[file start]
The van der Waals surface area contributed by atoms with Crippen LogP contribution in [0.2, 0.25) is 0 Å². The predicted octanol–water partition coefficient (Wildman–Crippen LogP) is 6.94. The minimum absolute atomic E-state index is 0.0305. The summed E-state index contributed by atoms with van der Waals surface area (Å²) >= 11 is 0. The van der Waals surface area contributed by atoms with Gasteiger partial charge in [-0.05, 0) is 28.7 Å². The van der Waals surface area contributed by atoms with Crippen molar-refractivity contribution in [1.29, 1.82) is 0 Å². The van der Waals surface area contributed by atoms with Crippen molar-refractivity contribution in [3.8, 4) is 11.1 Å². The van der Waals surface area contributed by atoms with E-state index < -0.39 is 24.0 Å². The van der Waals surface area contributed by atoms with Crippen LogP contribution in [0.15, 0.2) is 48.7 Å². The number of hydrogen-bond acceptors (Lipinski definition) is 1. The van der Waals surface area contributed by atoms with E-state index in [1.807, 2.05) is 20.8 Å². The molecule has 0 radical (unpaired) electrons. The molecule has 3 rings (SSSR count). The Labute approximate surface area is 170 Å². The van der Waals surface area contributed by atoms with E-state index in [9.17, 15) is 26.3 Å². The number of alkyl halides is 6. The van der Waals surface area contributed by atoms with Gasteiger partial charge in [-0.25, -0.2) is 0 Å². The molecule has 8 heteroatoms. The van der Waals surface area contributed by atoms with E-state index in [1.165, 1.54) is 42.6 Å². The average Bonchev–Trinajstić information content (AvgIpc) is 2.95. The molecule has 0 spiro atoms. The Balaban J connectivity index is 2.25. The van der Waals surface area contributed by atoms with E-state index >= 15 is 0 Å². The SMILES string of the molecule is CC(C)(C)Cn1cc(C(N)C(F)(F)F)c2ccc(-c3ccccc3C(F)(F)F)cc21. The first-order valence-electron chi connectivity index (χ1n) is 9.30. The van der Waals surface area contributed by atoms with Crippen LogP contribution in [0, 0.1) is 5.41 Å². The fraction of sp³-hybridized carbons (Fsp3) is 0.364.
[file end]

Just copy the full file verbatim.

The van der Waals surface area contributed by atoms with Crippen LogP contribution in [0.2, 0.25) is 0 Å². The predicted octanol–water partition coefficient (Wildman–Crippen LogP) is 6.94. The minimum absolute atomic E-state index is 0.0305. The summed E-state index contributed by atoms with van der Waals surface area (Å²) >= 11 is 0. The van der Waals surface area contributed by atoms with Gasteiger partial charge in [-0.05, 0) is 28.7 Å². The van der Waals surface area contributed by atoms with Crippen molar-refractivity contribution in [1.29, 1.82) is 0 Å². The van der Waals surface area contributed by atoms with Crippen molar-refractivity contribution in [3.8, 4) is 11.1 Å². The van der Waals surface area contributed by atoms with E-state index < -0.39 is 24.0 Å². The van der Waals surface area contributed by atoms with Crippen LogP contribution in [0.15, 0.2) is 48.7 Å². The number of hydrogen-bond acceptors (Lipinski definition) is 1. The van der Waals surface area contributed by atoms with E-state index in [1.807, 2.05) is 20.8 Å². The molecule has 0 radical (unpaired) electrons. The molecule has 3 rings (SSSR count). The Labute approximate surface area is 170 Å². The van der Waals surface area contributed by atoms with E-state index in [9.17, 15) is 26.3 Å². The number of alkyl halides is 6. The van der Waals surface area contributed by atoms with Gasteiger partial charge in [-0.25, -0.2) is 0 Å². The molecule has 8 heteroatoms. The van der Waals surface area contributed by atoms with E-state index in [1.165, 1.54) is 42.6 Å². The average Bonchev–Trinajstić information content (AvgIpc) is 2.95. The molecule has 0 spiro atoms. The Balaban J connectivity index is 2.25. The van der Waals surface area contributed by atoms with E-state index >= 15 is 0 Å². The SMILES string of the molecule is CC(C)(C)Cn1cc(C(N)C(F)(F)F)c2ccc(-c3ccccc3C(F)(F)F)cc21. The first-order valence-electron chi connectivity index (χ1n) is 9.30. The van der Waals surface area contributed by atoms with Crippen LogP contribution in [0, 0.1) is 5.41 Å². The fraction of sp³-hybridized carbons (Fsp3) is 0.364.